The Legend of Zelda: Breath of the Wild has been in the making for 5+ years (though it was announced about 4 years ago).
Zelda fans like myself had been anticipating the new game. The struggle was real when Nintendo delated its launch multiple times. Nintendo even managed to get a lot of us to fork out $300 just to play it on the Switch.
Nintendo went into this game with a vision: to change how people play and think about The Legend of Zelda. Many gamers found the 3D Zelda games to be incredibly linear in contrast to the original NES classic. Some had issues with the lack of strategy needed to battle – feeling like the “L targeting” made the games simply too easy.
While that may be arguably true, and that Nintendo has essentially stuck with the same gameplay formula since Ocarina of Time, the formula works. Nintendo seems to have had an “If it ain’t broke, don’t fix it,” mentality since OoT. And who can blame them?
Nintendo has responded with several design changes based on customer feedback. Many felt Windwaker was to childish and immature, so Nintendo responded with Twilight Princess. Users then felt that game was just dark for the sake of being dark, and that the tone didn’t do anything for the story. So, out comes Skyward Sword, featuring bright graphics, a mature link, and a captivating story.
Gamers still had complaints – the motion controls suck, the battle system is exactly the same every time, etc., etc.
So, in response, Nintendo released Breath of the Wild.
The Legend of Zelda: Breath of the Wild certainly fulfills Nintendo’s vision of being different. Nintendo has kept a lot of what’s worked over the years, while still bringing a wide range of elements that make the game truly unique among others in the franchise.
Breath of the Wild keeps the mature yet cell-shaded visual style you’d find in Skyward Sword. The colors are as vibrant as ever, with various hues and shades mindfully designed to set emotional tones and establish environment.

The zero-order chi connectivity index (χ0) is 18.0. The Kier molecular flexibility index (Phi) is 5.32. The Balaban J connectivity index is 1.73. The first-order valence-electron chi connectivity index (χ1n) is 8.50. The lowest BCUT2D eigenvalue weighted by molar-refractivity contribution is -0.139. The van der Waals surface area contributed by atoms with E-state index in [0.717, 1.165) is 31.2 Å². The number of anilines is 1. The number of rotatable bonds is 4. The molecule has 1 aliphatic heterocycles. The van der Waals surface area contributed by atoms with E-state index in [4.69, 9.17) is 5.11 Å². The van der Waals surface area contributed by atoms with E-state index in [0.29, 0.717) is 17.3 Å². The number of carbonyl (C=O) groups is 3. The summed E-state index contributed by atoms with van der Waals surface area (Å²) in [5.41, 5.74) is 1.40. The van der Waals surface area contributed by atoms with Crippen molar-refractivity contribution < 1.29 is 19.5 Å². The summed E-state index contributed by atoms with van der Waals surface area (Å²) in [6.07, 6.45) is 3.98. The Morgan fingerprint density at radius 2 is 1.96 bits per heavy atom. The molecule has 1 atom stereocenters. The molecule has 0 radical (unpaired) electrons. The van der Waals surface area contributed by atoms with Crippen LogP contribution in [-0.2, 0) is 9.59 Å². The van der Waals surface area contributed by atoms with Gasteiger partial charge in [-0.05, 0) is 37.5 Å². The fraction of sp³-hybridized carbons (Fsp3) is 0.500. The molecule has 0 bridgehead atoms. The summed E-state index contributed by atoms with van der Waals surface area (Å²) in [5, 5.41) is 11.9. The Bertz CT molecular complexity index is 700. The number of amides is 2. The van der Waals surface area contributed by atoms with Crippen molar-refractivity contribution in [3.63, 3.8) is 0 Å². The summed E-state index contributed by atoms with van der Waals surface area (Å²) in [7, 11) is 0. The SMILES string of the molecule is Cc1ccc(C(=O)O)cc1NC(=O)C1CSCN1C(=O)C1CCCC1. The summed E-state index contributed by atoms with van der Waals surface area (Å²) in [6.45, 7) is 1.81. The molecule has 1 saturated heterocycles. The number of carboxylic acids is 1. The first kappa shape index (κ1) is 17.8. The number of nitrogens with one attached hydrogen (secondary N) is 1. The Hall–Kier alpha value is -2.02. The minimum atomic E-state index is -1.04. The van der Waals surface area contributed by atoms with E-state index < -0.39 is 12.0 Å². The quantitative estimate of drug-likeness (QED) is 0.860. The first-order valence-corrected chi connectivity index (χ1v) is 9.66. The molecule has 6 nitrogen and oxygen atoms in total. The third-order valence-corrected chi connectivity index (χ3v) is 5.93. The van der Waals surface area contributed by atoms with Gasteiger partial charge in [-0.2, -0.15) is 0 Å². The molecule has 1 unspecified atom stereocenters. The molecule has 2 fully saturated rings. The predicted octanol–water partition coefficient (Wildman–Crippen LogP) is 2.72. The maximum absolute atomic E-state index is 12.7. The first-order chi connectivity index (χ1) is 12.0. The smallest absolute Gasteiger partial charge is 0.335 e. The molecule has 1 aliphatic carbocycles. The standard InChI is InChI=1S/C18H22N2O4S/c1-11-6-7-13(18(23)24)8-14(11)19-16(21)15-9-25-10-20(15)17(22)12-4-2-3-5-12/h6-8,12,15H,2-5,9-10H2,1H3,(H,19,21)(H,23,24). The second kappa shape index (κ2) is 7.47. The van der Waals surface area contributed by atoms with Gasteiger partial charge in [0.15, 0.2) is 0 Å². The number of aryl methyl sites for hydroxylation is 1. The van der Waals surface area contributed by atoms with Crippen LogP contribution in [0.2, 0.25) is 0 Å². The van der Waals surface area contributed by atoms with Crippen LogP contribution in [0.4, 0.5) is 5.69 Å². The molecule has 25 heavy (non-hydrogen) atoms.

However, thanks to the technical capabilities of the Nintendo Switch and the Wii U, we get beautiful grass waving in the wind, delightful sun and lens flares, and various other delightful details.
Breath of the Wild takes a step away from its formulaic, pattern-based battle system, and instead adds very challenging, classic RPG style fighting.
Enemies respond to your presents with random attacks, and it’s up to you to respond with the right move – be it a counter, a block, a dodge, or simply running away.
L-targeting still exists, but not in the same way it used to. Instead of locking on to a target and hitting them perfectly with minimal effort, you merely “focus” on them. Any movement you make beyond that will impact the accuracy and placement of your hits.
Also, Nintendo ditched the strict linear style, and created an open world in which you can do as you please. Yes, it’s true, you could go straight to the end of the game if you want. You’ll probably die, but you could certainly try!
It would be good to note you don’t walk around with one sword or one weapon, nor do you get to use any weapon permanently in the game. They all break, which means you’ll need to spare your attacks, play defensively, and stock up on weapons often. The same is true for your shields, bows, and arrows. Everything is temporary in this game, so you must strategize and scavenge to stay alive.
Breath of the Wild’s score isn’t tremendously different from other Zelda games despite what you may have heard. It is true you won’t hear epic scores when you’re walking across Hyrule Field or traveling across the map as you would in Ocarina of Time or Windwaker.